Meet some of the unsung heroes of Hornsea Inshore Rescue

A pig shed is an unlikely home for a lifeboat, but for the fledgling Hornsea Inshore Rescue it was a godsend.

It was donated to the charity by a local businessman in the seaside town who was keen to help them get started. “He told us he had an old pig pen that we could use and we were very grateful because it meant we could get up and running,” says Sue Hickson-Marsay, who is chair of Hornsea Inshore Rescue and one of the founding members of the independent lifeboat charity when it was set up in 1994.

“We used to have a coastguard boat and I was part of that team and we saved many lives, but then the government decided that they didn’t think there was a need to have a boat at Hornsea, which left us with no cover,” says Sue.

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It meant that if there was an incident in the waters at Hornsea the nearest RNLI lifeboat would have to come from Bridlington or Withernsea, and given the fact that Hornsea attracts thousands of visitors each year, the decision worried the local community. “It left a cloud over the town and we felt we had to do something,” she says.

Hornsea Inshore Rescue bouncing over the surf on a training exercise. (James Hardisty).

“We discovered that there were a number of independent lifeboat stations dotted around the coastline up and down the country. So we set up a committee and started a fundraising campaign to raise money for our own lifeboat.”

Within a year they had done just that, raising £25,000 to buy a new boat. Many of those who contributed weren’t only locals but people in places like Leeds and Hull who had a fondness for the town and wanted to help out. “We said that even if we saved just one life it would have paid for itself,” says Sue.

Over the past quarter of a century the Hornsea Inshore Rescue team, which is made up entirely of volunteers, has helped save many more than that. During this time the charity has grown and through thrift, hard work and more than a little imagination has become invaluable to the town.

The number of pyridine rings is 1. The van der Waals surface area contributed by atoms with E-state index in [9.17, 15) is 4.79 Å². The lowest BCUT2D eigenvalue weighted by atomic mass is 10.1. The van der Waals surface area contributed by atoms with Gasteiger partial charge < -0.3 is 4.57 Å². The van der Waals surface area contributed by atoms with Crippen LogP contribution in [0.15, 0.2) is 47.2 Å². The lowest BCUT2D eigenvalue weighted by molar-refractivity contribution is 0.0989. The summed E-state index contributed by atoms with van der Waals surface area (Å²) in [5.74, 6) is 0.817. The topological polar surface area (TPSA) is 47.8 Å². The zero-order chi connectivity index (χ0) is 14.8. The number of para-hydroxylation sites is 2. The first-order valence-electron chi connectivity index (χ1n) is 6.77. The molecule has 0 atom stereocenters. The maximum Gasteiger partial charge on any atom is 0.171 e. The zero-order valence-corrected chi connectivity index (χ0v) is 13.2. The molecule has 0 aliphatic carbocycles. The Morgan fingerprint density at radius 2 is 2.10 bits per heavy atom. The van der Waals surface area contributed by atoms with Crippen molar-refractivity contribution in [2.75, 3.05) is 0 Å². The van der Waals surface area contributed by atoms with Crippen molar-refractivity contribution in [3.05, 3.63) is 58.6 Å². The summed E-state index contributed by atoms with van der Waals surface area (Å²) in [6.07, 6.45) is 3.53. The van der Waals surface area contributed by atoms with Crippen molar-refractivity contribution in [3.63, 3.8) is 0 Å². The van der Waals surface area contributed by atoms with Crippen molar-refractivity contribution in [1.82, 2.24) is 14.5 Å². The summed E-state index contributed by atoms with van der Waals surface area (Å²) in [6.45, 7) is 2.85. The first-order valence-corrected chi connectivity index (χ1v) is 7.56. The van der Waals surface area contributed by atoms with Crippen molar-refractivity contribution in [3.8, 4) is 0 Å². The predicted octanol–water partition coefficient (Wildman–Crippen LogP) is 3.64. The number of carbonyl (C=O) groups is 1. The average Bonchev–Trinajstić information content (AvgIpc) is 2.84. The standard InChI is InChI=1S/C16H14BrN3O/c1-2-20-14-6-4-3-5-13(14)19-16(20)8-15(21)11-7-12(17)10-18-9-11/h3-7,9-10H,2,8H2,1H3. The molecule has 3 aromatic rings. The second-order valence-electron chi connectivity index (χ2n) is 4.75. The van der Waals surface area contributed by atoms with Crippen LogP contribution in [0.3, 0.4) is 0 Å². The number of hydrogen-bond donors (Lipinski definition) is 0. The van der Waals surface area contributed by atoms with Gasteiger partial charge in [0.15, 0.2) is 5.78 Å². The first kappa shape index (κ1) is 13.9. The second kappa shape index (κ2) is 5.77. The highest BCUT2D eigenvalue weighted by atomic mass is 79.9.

The local council provided some land on the seafront at a peppercorn rent and the volunteers raised more money enabling them to move from the former pig shed to a new purpose-built boat house, which has been their base for the past decade.

Some of the team members: coxswain Jo Brown, chair/coxswain Sue Hickson-Marsay, director/coxswain Paul Jebson, crew Faye Melody, crew Rob Carthew, director/leading coxswain Karl Shannon, crew Adam Collins, crew Craig Beadle, launch driver James Kennedy. (James Hardisty)

It costs around £40,000 a year to run the lifeboat station, all of which has to be raised by the charity. So as well as saving lives, it has a team of highly-trained volunteers who give educational talks and presentations to schools and local businesses, and also run RYA (Royal Yachting Association) approved courses on how to stay safe at sea. All of which helps bring in much needed funds.

The station is on call 24/7 and can be called out by the coastguard to an incident at any time. At the moment they have 28 volunteer crew members and trustees, and others who do fundraising. As well as responding to incidents at sea, they are also a flood rescue team that works with police and fire and rescue services and have helped rescue local residents during the many serious floods in recent years.